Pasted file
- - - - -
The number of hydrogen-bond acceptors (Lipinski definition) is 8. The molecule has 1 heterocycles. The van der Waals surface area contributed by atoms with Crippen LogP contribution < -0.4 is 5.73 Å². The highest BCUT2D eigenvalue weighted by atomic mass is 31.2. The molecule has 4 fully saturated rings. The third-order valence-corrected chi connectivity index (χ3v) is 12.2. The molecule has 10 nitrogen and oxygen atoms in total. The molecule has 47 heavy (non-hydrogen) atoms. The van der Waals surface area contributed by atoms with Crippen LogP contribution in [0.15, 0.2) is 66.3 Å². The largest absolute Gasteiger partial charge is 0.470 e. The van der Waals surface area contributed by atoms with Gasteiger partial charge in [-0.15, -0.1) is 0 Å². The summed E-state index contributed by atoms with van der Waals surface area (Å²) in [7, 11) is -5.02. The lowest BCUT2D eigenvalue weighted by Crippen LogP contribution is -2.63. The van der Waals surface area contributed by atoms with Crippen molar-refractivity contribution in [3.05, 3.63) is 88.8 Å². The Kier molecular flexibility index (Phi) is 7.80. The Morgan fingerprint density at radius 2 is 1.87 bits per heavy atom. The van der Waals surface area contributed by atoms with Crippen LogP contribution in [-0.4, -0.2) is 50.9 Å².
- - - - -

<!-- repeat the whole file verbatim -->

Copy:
The number of hydrogen-bond acceptors (Lipinski definition) is 8. The molecule has 1 heterocycles. The van der Waals surface area contributed by atoms with Crippen LogP contribution < -0.4 is 5.73 Å². The highest BCUT2D eigenvalue weighted by atomic mass is 31.2. The molecule has 4 fully saturated rings. The third-order valence-corrected chi connectivity index (χ3v) is 12.2. The molecule has 10 nitrogen and oxygen atoms in total. The molecule has 47 heavy (non-hydrogen) atoms. The van der Waals surface area contributed by atoms with Crippen LogP contribution in [0.15, 0.2) is 66.3 Å². The largest absolute Gasteiger partial charge is 0.470 e. The van der Waals surface area contributed by atoms with Gasteiger partial charge in [-0.15, -0.1) is 0 Å². The summed E-state index contributed by atoms with van der Waals surface area (Å²) in [7, 11) is -5.02. The lowest BCUT2D eigenvalue weighted by Crippen LogP contribution is -2.63. The van der Waals surface area contributed by atoms with Crippen molar-refractivity contribution in [3.05, 3.63) is 88.8 Å². The Kier molecular flexibility index (Phi) is 7.80. The Morgan fingerprint density at radius 2 is 1.87 bits per heavy atom. The van der Waals surface area contributed by atoms with Crippen LogP contribution in [-0.4, -0.2) is 50.9 Å².